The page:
State Rep. Millie Hamner, a Summit County Democrat, made it clear on Monday that she’s running for the state House in 2012 and expects a tough fight from a Republican challenger. Hamner was appointed to replace Christine Scanlan in House District 56 late last year.
The bipartisan Reapportionment Commission last week completed its recommendations for reshaping state House and Senate districts, and HD56 will look very different after the 2012 election, pending approval by the Colorado Supreme Court. Western Eagle County and all of Lake County likely will be shaved off the district, while Grand County will be added.
“An interesting facet of these changes is that there currently is a state representative in Grand County, Republican Randy Baumgardener, who resides in Hot Sulphur Springs,” Hamner wrote in an email. “It is unknown at this time whether or not he will be my opponent in the November 2012 election.”
Baumgardener is one of the more conservative state representatives, and Republicans have not fared well in the last few elections in HD56, which will become HD26 after 2012. Hamner and Baumgardener will continue to represent their current districts until January of 2013, but would have to run for election in the proposed new district.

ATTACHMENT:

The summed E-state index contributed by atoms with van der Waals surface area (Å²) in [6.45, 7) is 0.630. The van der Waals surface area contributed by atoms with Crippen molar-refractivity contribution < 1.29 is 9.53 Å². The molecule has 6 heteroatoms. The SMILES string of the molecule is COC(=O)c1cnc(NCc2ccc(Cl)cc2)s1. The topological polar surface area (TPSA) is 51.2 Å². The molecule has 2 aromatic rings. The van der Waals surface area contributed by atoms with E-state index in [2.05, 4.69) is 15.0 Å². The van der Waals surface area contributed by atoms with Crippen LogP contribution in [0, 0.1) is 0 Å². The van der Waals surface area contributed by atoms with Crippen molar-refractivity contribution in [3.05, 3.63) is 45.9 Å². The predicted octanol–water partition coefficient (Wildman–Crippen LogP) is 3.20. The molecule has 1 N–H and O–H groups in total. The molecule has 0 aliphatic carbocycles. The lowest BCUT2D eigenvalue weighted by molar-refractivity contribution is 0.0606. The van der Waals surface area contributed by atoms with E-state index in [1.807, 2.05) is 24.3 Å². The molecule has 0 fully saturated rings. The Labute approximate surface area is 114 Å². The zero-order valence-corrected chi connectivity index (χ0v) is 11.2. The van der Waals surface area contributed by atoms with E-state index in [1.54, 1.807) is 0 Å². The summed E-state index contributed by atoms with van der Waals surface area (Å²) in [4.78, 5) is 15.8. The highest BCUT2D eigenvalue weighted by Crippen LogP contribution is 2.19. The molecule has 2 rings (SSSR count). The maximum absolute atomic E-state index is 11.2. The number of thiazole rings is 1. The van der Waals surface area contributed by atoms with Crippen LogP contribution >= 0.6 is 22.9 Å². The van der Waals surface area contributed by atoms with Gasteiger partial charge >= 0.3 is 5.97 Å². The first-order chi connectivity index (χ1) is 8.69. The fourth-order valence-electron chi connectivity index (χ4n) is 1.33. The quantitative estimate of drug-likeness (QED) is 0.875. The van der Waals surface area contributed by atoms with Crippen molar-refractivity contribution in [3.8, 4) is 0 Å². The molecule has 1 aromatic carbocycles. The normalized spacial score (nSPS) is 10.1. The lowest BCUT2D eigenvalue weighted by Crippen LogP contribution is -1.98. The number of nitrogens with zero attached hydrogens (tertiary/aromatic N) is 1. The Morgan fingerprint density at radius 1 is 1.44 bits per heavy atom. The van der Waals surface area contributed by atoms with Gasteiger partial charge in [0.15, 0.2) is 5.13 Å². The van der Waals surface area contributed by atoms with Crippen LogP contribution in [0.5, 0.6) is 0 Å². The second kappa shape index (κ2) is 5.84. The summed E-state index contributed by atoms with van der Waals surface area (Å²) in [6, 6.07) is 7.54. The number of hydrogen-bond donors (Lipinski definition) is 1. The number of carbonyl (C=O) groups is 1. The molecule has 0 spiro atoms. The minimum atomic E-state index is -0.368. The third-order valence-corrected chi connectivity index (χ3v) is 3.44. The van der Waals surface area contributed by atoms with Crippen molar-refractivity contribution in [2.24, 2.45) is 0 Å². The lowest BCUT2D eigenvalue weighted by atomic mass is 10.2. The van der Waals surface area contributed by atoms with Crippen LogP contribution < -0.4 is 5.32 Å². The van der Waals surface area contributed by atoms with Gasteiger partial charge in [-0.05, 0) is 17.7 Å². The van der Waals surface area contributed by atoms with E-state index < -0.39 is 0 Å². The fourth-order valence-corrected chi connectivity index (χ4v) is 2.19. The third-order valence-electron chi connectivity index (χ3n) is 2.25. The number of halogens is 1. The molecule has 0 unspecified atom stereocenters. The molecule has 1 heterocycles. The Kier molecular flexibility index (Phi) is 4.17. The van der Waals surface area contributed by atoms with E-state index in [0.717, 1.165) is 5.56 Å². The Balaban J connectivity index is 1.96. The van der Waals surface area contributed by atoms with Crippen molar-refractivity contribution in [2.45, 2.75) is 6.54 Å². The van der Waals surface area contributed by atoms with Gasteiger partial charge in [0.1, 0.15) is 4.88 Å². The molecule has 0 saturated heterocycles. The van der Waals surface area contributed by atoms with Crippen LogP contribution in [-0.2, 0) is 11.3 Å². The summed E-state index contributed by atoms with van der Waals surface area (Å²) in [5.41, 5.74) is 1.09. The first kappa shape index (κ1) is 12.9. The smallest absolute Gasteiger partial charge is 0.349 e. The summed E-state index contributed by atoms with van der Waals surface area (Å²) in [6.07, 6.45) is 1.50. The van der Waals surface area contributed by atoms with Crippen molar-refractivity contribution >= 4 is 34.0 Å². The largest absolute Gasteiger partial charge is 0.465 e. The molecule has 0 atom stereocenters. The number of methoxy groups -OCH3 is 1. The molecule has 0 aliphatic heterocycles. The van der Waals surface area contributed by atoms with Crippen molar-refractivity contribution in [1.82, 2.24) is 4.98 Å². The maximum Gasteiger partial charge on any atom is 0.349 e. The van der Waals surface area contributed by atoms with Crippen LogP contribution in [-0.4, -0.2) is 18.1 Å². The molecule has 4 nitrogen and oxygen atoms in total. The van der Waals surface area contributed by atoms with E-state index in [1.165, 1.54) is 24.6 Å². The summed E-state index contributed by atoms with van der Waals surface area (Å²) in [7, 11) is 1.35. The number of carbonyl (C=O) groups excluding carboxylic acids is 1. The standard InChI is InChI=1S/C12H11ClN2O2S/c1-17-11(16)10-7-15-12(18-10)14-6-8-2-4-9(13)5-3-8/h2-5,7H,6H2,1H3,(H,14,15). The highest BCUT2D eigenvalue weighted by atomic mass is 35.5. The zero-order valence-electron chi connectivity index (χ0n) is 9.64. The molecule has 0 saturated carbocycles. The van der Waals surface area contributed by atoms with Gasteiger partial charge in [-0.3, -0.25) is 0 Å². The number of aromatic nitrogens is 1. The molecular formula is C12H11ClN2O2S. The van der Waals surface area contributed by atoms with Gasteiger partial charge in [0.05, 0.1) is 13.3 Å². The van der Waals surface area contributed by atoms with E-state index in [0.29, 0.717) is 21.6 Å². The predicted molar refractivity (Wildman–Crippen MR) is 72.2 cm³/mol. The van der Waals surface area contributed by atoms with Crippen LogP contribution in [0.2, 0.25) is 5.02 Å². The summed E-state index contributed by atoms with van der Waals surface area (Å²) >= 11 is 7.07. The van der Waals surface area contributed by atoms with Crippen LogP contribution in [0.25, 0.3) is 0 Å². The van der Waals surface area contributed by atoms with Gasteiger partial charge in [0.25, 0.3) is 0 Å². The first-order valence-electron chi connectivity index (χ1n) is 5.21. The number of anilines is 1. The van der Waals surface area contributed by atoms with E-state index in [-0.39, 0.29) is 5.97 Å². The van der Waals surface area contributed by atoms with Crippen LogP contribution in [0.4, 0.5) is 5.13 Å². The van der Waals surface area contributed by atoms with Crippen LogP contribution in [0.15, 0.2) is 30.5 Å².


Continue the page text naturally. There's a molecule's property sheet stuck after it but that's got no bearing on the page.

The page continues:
“Although these changes present a new challenge to me, I’ve always operated as if I’ll have a tough race in 2012,” said Hamner, who was appointed to replace Scanlan when she resigned to serve as Gov. John Hickenlooper’s director of legislative affairs and strategic initiatives.
A previous GOP candidate who took on Scanlan in HD56 in 2008 told the Colorado Independent in an earlier interview that the district has turned too blue for a viable Republican challenger.
“I was proud to carry the Republican flag in 2008 and I would never change a thing about the past,” former Beaver Creek filmmaker Ali Hasan said. “That said, HD56 is a very blue district. Yes, it is fiscal conservative, but Republicans, like with many districts, have alienated the voters of HD56 with their social issues. Personally, I don’t know of many Republicans who could win HD56.”
Eagle County west of Gypsum is largely conservative, but so is most of Grand County, with the exception of the east end near Winter Park ski area. The ski towns of Eagle and Summit counties have mostly voted for Democrats the last two elections.
On the Senate side, Eagle and Lake counties, currently part of HD56 and respectively home to Vail ski area and the historic mining town of Leadville, would move from Senate District 8 (represented by Republican Jean White of Hayden) to SD5, represented by Democrat Gail Schwartz of Snowmass Village near Aspen. SD5 would lose the six counties that make up the remote San Luis Valley (Alamosa, Conejos, Costilla, Mineral, Rio Grande and Saguache).
“These changes to my district are bittersweet,” said Schwartz, a powerful legislative voice for renewable energy who narrowly won re-election in 2010. “I will truly miss representing the San Luis Valley given the relationships that have developed over the past six years, but I welcome the chance to represent Eagle and Lake counties and look forward to getting to know new constituents and their issues.”